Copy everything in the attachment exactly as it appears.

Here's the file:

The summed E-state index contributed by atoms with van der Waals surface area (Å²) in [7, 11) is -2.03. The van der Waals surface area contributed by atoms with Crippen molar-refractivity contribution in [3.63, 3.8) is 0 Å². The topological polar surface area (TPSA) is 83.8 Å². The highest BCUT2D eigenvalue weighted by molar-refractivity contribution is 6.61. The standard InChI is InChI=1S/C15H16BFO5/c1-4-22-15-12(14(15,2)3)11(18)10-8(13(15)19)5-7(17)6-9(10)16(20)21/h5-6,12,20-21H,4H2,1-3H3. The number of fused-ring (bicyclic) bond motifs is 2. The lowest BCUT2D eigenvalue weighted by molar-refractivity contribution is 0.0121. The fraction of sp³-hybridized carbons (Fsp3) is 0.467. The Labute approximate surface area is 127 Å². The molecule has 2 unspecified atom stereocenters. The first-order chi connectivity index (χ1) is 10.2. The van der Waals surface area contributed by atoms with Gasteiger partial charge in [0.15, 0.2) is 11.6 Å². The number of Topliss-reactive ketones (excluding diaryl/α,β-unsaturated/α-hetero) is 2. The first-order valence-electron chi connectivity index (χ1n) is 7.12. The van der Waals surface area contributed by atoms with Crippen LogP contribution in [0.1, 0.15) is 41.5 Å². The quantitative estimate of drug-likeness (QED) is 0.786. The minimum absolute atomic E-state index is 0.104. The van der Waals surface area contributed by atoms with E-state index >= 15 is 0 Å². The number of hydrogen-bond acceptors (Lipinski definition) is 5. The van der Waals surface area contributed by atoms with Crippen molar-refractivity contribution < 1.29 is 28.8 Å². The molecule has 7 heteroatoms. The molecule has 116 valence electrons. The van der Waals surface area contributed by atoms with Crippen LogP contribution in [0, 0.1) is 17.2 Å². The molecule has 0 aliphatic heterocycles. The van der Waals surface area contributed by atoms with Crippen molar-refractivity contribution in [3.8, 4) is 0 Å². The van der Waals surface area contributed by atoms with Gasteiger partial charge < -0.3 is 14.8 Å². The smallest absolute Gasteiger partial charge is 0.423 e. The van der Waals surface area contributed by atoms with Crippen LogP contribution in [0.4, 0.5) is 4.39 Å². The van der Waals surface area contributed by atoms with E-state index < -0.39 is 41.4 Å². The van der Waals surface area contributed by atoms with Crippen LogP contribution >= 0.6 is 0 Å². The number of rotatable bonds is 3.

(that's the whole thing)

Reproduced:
The summed E-state index contributed by atoms with van der Waals surface area (Å²) in [7, 11) is -2.03. The van der Waals surface area contributed by atoms with Crippen molar-refractivity contribution in [3.63, 3.8) is 0 Å². The topological polar surface area (TPSA) is 83.8 Å². The highest BCUT2D eigenvalue weighted by molar-refractivity contribution is 6.61. The standard InChI is InChI=1S/C15H16BFO5/c1-4-22-15-12(14(15,2)3)11(18)10-8(13(15)19)5-7(17)6-9(10)16(20)21/h5-6,12,20-21H,4H2,1-3H3. The number of fused-ring (bicyclic) bond motifs is 2. The lowest BCUT2D eigenvalue weighted by molar-refractivity contribution is 0.0121. The fraction of sp³-hybridized carbons (Fsp3) is 0.467. The Labute approximate surface area is 127 Å². The molecule has 2 unspecified atom stereocenters. The first-order chi connectivity index (χ1) is 10.2. The van der Waals surface area contributed by atoms with Gasteiger partial charge in [0.15, 0.2) is 11.6 Å². The number of Topliss-reactive ketones (excluding diaryl/α,β-unsaturated/α-hetero) is 2. The first-order valence-electron chi connectivity index (χ1n) is 7.12. The van der Waals surface area contributed by atoms with Crippen LogP contribution in [0.1, 0.15) is 41.5 Å². The quantitative estimate of drug-likeness (QED) is 0.786. The minimum absolute atomic E-state index is 0.104. The van der Waals surface area contributed by atoms with E-state index >= 15 is 0 Å². The number of hydrogen-bond acceptors (Lipinski definition) is 5. The van der Waals surface area contributed by atoms with Crippen molar-refractivity contribution < 1.29 is 28.8 Å². The molecule has 7 heteroatoms. The molecule has 116 valence electrons. The van der Waals surface area contributed by atoms with Crippen LogP contribution in [0, 0.1) is 17.2 Å². The molecule has 0 aliphatic heterocycles. The van der Waals surface area contributed by atoms with Crippen molar-refractivity contribution in [3.8, 4) is 0 Å². The van der Waals surface area contributed by atoms with Gasteiger partial charge < -0.3 is 14.8 Å². The smallest absolute Gasteiger partial charge is 0.423 e. The van der Waals surface area contributed by atoms with Crippen LogP contribution in [0.4, 0.5) is 4.39 Å². The van der Waals surface area contributed by atoms with E-state index < -0.39 is 41.4 Å². The van der Waals surface area contributed by atoms with Crippen LogP contribution >= 0.6 is 0 Å². The number of rotatable bonds is 3.